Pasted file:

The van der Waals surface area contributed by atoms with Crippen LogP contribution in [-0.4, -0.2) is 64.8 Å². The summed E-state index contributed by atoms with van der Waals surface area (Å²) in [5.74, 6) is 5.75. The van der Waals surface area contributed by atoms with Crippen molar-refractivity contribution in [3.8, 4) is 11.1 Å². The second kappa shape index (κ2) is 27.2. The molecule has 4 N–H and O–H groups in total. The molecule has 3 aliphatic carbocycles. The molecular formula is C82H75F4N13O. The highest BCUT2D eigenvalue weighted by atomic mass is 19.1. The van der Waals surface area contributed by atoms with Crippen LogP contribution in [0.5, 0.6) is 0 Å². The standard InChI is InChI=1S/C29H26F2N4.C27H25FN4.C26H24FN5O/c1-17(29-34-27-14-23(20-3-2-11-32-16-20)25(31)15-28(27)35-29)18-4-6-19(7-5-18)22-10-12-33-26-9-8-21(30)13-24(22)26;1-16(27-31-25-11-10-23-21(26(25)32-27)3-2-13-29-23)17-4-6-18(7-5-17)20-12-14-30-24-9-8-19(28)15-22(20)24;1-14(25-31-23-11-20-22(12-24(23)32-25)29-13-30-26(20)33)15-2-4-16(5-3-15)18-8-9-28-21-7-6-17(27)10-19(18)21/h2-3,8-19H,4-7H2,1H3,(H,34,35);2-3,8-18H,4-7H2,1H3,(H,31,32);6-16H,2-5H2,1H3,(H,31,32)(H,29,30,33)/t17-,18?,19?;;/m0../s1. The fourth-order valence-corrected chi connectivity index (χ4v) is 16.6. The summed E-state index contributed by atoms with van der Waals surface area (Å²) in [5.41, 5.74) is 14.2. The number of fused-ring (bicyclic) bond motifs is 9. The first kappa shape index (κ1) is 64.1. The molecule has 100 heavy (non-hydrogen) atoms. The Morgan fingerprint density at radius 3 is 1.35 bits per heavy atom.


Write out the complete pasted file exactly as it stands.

The van der Waals surface area contributed by atoms with Crippen LogP contribution in [-0.4, -0.2) is 64.8 Å². The summed E-state index contributed by atoms with van der Waals surface area (Å²) in [5.74, 6) is 5.75. The van der Waals surface area contributed by atoms with Crippen molar-refractivity contribution in [3.8, 4) is 11.1 Å². The second kappa shape index (κ2) is 27.2. The molecule has 4 N–H and O–H groups in total. The molecule has 3 aliphatic carbocycles. The molecular formula is C82H75F4N13O. The highest BCUT2D eigenvalue weighted by atomic mass is 19.1. The van der Waals surface area contributed by atoms with Crippen LogP contribution in [0.5, 0.6) is 0 Å². The standard InChI is InChI=1S/C29H26F2N4.C27H25FN4.C26H24FN5O/c1-17(29-34-27-14-23(20-3-2-11-32-16-20)25(31)15-28(27)35-29)18-4-6-19(7-5-18)22-10-12-33-26-9-8-21(30)13-24(22)26;1-16(27-31-25-11-10-23-21(26(25)32-27)3-2-13-29-23)17-4-6-18(7-5-17)20-12-14-30-24-9-8-19(28)15-22(20)24;1-14(25-31-23-11-20-22(12-24(23)32-25)29-13-30-26(20)33)15-2-4-16(5-3-15)18-8-9-28-21-7-6-17(27)10-19(18)21/h2-3,8-19H,4-7H2,1H3,(H,34,35);2-3,8-18H,4-7H2,1H3,(H,31,32);6-16H,2-5H2,1H3,(H,31,32)(H,29,30,33)/t17-,18?,19?;;/m0../s1. The fourth-order valence-corrected chi connectivity index (χ4v) is 16.6. The summed E-state index contributed by atoms with van der Waals surface area (Å²) in [5.41, 5.74) is 14.2. The number of fused-ring (bicyclic) bond motifs is 9. The first kappa shape index (κ1) is 64.1. The molecule has 100 heavy (non-hydrogen) atoms. The Morgan fingerprint density at radius 3 is 1.35 bits per heavy atom.